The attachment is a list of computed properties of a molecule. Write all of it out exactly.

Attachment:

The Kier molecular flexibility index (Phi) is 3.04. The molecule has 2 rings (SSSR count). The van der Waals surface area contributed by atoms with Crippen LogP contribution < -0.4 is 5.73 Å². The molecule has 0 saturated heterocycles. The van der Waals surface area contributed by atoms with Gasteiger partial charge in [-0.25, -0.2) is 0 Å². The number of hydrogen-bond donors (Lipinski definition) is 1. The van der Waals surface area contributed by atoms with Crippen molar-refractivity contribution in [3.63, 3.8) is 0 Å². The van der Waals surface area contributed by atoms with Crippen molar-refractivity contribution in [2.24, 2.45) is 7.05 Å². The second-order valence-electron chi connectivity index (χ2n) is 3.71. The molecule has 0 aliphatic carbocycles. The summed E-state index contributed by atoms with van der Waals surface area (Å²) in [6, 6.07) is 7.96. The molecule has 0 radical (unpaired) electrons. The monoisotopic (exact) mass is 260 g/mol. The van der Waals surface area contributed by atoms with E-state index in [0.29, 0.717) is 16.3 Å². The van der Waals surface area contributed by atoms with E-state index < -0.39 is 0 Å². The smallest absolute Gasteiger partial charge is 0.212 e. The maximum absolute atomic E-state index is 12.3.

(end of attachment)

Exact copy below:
The Kier molecular flexibility index (Phi) is 3.04. The molecule has 2 rings (SSSR count). The van der Waals surface area contributed by atoms with Crippen LogP contribution < -0.4 is 5.73 Å². The molecule has 0 saturated heterocycles. The van der Waals surface area contributed by atoms with Gasteiger partial charge in [-0.25, -0.2) is 0 Å². The number of hydrogen-bond donors (Lipinski definition) is 1. The van der Waals surface area contributed by atoms with Crippen molar-refractivity contribution in [3.63, 3.8) is 0 Å². The van der Waals surface area contributed by atoms with Crippen molar-refractivity contribution in [2.24, 2.45) is 7.05 Å². The second-order valence-electron chi connectivity index (χ2n) is 3.71. The molecule has 0 aliphatic carbocycles. The summed E-state index contributed by atoms with van der Waals surface area (Å²) in [6, 6.07) is 7.96. The molecule has 0 radical (unpaired) electrons. The monoisotopic (exact) mass is 260 g/mol. The van der Waals surface area contributed by atoms with E-state index in [0.29, 0.717) is 16.3 Å². The van der Waals surface area contributed by atoms with E-state index < -0.39 is 0 Å². The smallest absolute Gasteiger partial charge is 0.212 e. The maximum absolute atomic E-state index is 12.3.